Due Dec. 02, 2019
ICTC invites you to apply for the 2020-2021 ICTC Faculty Development Summer Fellowships. We will be accepting applications for the Summer Faculty Research Fellowship and the Summer Course Development Fellowship to fund projects that advance the University’s Jesuit Catholic Mission through faculty research or teaching.
Past recipients and their representative projects include:
“The Applied Ethics Workshop,” Benjamin Howe, Ph.D., College of Arts & Sciences (course development);
“Developing a University Core Curriculum on Global Food Justice,” Aakanksha Sinha, MSW, Ph.D., College of Arts & Sciences (course development);
“Laudato Si’ and Sustainable Coffee Production in Vietnam," Quan Le, Ph.D., Albers School of Business and Economics (research);
"Social Justice and Care for Persons: Labor Conditions in School Psychology" Gregory Moy, M.Ed., Ph.D., Ashli Tyre, Ed.D., NCSP, and Jason Parkin, Ph.D., NCSP, College of Education (research);
"The Ignatian Pedagogical Paradigm in Extended Reality," Dylan Medina, Ph.D., Peter Amah, Ph.D., School of New & Continuing Studies (research).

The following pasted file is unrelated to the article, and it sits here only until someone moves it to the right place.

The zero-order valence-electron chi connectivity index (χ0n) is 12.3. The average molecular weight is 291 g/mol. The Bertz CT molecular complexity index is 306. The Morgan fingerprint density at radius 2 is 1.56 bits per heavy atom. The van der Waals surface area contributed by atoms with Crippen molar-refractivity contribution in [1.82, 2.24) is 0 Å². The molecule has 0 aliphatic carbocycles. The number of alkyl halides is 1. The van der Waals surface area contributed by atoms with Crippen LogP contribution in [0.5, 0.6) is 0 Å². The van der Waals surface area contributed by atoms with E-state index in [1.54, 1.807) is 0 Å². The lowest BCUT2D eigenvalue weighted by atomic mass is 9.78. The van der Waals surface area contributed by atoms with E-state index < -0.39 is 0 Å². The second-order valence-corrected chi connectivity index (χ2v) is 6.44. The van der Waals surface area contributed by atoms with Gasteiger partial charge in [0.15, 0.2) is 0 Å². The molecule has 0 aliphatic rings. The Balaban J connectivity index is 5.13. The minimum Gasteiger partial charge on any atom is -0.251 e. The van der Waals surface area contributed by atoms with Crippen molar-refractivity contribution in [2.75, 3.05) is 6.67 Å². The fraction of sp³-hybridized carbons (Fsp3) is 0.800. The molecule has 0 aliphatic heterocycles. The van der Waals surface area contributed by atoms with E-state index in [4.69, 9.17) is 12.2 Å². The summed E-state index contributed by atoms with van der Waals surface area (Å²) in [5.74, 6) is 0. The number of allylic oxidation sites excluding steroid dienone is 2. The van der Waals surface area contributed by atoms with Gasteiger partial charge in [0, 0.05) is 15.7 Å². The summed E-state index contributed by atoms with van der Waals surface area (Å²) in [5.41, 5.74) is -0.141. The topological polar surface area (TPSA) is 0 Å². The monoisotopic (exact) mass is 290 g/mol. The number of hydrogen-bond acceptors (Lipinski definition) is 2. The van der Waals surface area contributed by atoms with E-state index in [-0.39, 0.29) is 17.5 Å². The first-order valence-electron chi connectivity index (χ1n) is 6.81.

Additional support is available for those doing collaborative research projects as funds permit.
For application guidelines, information on eligibility requirements, and required deliverables, see: www.seattleu.edu/ictc/faculty/. I am available to meet with anyone who has questions, please email me at JRODRIGU@seattleu.edu.
Proposals will be reviewed by a faculty committee.
The deadline for submission is December 2, 2019. Submissions should be made to ICTC@seattleu.edu.
We hope to be able to announce the awards early in the winter quarter.
Jeanette Rodriguez, Ph.D., Interim Director, Institute for Catholic Thought and Culture
Catholic Thought and Culture Course Development Summer Stipends encourage faculty to create course offerings that provide students the opportunities to engage with the Catholic Intellectual Tradition in its multidisciplinary manifestations. Courses are developed for multiple departments including arts, sciences, humanities, business, education and nursing. These grants are intended to lead to courses that will enrich the university’s Catholic Studies Program.
“If the search for “the historical Jesus” is futile, at least we can place him in a wider historical context. But that requires knowledge of Jewish, Hellenistics, Roman and early Christian history. To weave all together in to a tapestry attractice and compelling to students requires interdisciplinary work—and time for reflection—that few of us can afford. The grant thus enables important work that could otherwise go undone for lack of support.”
–David Madsen, PhD, Associate Professor, History, 2013 ICTC Course Development Summer Stipend Recipient